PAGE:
New OSHA Initiatives to Combat Silica Exposure in Engineered Stone Industry - Worksite Medical
Get Your Quote!


If you’re operating within the engineered stone industry, take note: OSHA’s gearing up to take a closer look into your operations. Specifically, the dangers respirable silica could pose to your team. In fact, don’t be surprised if stricter standards are looming on the horizon.

Over the last few years, it’s become more and more evident that respirable silica exposure in the engineered stone industry poses significant health risks. Largely, this is a result of the high crystalline silica content in engineered stone products.

Engineered stone products can contain up to 97% silica, an amount far exceeding that found in natural stone like granite and marble.

That means workers involved in fabricating, sanding, or polishing engineered stone are at a far greater risk of inhaling silica dust, which can lead to serious health effects like silicosis, chronic obstructive pulmonary disease, and kidney disease.



Popularity Leads to Rising Dangers in the Engineered Stone Industry


Although popular among consumers due to its durability, uniformity, and lower price compared natural stone, the introduction of engineered stone has come at a cost for those involved in its creation & installation.

Unlike natural stone slabs cut from quarries, engineered stone is created by combining crushed stone minerals with a binding agent, typically a polymer resin or cement mix.

As a result, engineered stone tends to generate smaller, more dangerous particles during fabrication than those occurring from natural stone.

To mitigate these risks, strict control measures such as ventilation, wet methods, and proper housekeeping are crucial to prevent high levels of silica dust exposure.

Initiatives by organizations like OSHA aim to improve enforcement and compliance in the industry to protect workers from the dangers of respirable crystalline silica.

To that end, OSHA has launched a new program aimed at tackling silica exposure in this sector, hoping to protect workers from deadly disease.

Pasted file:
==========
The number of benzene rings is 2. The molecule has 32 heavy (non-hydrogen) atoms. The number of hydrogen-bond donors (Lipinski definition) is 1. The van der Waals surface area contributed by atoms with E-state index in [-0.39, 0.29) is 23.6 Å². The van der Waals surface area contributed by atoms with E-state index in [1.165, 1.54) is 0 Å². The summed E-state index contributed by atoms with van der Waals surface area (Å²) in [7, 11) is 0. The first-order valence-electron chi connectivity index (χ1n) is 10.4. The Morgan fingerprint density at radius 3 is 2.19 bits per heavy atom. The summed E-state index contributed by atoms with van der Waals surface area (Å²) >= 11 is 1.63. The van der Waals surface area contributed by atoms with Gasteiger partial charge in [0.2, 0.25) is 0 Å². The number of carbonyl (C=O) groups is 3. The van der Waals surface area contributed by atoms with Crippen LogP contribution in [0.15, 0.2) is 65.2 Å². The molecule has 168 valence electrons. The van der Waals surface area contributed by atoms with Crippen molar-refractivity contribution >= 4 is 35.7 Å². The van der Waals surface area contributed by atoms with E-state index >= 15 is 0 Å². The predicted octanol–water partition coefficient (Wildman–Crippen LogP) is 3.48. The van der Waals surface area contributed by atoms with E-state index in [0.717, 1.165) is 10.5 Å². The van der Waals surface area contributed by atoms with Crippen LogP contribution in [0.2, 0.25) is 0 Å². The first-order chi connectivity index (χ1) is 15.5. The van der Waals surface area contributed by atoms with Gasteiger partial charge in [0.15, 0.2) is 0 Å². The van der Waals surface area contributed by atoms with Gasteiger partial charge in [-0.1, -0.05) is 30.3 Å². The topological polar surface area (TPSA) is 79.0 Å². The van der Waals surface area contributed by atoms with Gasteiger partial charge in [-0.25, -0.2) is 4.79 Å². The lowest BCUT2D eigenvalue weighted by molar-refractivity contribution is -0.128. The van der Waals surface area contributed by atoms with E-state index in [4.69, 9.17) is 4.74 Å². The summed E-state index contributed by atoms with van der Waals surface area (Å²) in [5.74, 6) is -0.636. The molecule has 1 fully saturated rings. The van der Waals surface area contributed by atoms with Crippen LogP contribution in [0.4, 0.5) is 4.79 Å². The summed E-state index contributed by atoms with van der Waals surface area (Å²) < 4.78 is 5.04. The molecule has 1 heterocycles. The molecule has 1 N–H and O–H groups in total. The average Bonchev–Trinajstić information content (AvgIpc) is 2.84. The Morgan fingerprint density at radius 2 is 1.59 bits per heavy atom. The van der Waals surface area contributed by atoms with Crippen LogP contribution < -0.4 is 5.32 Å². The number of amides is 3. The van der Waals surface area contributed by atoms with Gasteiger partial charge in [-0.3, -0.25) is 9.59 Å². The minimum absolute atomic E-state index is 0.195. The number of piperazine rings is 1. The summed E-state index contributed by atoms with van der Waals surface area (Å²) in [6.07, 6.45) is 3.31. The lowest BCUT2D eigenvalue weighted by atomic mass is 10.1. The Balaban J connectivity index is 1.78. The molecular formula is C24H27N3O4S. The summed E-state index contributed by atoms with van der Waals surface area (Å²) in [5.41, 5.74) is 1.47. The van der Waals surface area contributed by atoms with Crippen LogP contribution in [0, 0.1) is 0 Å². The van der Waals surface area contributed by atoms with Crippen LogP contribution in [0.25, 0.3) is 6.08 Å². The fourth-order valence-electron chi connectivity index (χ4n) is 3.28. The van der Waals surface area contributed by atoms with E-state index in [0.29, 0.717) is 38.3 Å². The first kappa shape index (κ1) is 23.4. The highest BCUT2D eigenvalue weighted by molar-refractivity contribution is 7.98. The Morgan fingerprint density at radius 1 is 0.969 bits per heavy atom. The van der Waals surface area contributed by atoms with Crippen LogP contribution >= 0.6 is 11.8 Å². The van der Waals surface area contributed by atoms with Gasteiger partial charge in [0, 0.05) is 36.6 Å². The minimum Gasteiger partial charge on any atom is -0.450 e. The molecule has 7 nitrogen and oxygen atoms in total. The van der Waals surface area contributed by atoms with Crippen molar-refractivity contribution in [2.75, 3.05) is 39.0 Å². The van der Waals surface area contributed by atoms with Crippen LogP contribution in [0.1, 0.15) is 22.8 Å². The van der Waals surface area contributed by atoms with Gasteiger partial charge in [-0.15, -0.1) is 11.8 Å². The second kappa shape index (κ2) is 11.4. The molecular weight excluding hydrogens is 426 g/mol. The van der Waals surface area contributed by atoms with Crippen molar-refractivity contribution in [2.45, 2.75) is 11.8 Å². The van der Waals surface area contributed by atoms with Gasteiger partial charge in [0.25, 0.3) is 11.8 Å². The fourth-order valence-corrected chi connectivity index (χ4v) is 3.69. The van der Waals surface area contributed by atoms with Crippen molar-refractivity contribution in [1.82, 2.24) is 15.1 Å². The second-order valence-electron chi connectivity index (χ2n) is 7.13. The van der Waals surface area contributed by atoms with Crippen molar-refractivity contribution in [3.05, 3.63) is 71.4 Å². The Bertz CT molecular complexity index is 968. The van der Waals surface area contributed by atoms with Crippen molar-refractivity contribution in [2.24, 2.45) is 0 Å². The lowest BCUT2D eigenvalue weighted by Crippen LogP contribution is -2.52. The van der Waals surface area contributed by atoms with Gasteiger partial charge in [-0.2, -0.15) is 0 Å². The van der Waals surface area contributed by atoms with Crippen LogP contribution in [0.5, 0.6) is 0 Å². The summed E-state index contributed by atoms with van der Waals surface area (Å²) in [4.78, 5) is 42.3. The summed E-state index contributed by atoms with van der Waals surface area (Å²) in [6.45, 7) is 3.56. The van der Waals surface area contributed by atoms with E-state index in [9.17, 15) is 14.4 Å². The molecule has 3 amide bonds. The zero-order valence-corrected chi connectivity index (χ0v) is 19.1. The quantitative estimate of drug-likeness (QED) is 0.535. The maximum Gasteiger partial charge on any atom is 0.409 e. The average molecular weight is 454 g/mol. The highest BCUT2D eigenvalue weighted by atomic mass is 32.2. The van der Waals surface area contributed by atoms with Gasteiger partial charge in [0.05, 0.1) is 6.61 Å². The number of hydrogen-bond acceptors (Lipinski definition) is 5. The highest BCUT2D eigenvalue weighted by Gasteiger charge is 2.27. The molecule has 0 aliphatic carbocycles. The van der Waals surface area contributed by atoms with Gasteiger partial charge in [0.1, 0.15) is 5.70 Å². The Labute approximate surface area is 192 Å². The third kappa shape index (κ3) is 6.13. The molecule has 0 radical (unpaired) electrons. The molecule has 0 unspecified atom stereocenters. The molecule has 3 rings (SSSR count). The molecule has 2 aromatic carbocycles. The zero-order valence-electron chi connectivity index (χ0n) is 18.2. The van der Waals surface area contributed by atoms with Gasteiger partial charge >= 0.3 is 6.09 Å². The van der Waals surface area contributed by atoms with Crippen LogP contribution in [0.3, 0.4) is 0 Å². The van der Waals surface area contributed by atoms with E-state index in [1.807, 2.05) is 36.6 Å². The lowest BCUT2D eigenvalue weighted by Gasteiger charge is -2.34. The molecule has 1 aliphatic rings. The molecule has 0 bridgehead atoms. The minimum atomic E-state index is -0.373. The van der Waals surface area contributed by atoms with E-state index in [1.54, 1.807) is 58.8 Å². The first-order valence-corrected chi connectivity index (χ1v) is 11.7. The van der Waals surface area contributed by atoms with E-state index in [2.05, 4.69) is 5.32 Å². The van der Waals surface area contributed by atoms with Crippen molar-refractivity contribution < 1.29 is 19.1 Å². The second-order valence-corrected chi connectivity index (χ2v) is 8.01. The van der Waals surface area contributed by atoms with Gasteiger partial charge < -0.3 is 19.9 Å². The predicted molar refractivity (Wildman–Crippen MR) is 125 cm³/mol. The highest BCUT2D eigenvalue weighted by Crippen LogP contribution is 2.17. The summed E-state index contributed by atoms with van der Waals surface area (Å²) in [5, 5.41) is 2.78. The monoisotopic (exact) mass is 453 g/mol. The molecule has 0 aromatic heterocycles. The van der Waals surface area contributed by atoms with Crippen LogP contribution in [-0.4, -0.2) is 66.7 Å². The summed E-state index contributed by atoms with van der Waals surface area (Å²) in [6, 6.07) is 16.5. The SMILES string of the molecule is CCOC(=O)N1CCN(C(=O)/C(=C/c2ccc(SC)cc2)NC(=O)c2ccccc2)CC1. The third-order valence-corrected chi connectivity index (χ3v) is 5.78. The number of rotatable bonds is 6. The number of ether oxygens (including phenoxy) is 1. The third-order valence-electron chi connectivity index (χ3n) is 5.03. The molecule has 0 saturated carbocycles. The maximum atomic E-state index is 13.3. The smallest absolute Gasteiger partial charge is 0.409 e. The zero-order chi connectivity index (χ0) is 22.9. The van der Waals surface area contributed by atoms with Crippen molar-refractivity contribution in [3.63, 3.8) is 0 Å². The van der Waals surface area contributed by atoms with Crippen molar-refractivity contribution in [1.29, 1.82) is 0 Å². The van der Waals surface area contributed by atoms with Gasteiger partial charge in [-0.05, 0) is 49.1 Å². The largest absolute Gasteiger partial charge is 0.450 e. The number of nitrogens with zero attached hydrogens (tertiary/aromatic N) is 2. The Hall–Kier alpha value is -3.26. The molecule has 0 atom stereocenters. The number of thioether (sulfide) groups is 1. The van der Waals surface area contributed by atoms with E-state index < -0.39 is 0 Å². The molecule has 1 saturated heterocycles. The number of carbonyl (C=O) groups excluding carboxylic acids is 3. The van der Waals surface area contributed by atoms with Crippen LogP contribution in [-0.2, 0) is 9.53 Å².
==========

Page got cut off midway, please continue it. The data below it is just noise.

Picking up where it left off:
Let’s explore what this means for you and your team, and why it’s such a significant step in safeguarding those in the engineered stone industry.


Related Article: OSHA Targets Silica Hazards in Cut Stone Industry

Related Article: Silica Dust Protection: What You Need to Know


Understanding Silica Exposure


So, what exactly is silica, and why is it such a concern in the engineered stone industry?

Silica is a naturally occurring mineral found in many materials, including sand, quartz, and granite. When these materials are processed or disturbed, such as during cutting, grinding, or drilling, silica particles can become airborne and pose a serious health risk when inhaled.

In the engineered stone industry (custom countertops, tables, backsplashes, and more), cutting and shaping these products all release a significant amount of this dangerous dust. This is due in large part to its composition.


The Risks of Silica Exposure


Silica exposure is no joke. Respirable silica dust is incredibly fine, capable floating through the air with the ease of a light fog.

But, what really matters is what happens when its inhaled into the lungs.

Prolonged or intense exposure to silica dust can lead to a range of health issues, including silicosis, lung cancer, and other debilitating lung diseases. Workers in the engineered stone industry are particularly at risk due to the high levels of silica dust generated during the fabrication and installation of these products.


  • See OSHA Publication on Respirable Crystalline Silica Focused Inspection Initiative in the Engineered Stone Fabrication and Installation Industries.
  • See OSHA-NIOSH publication on Worker Exposure to Silica during Countertop Manufacturing, Finishing and Installation


OSHA’s New Program


Recognizing the urgent need to address silica exposure in the engineered stone industry, OSHA has rolled out a targeted program to help employers and workers mitigate this risk.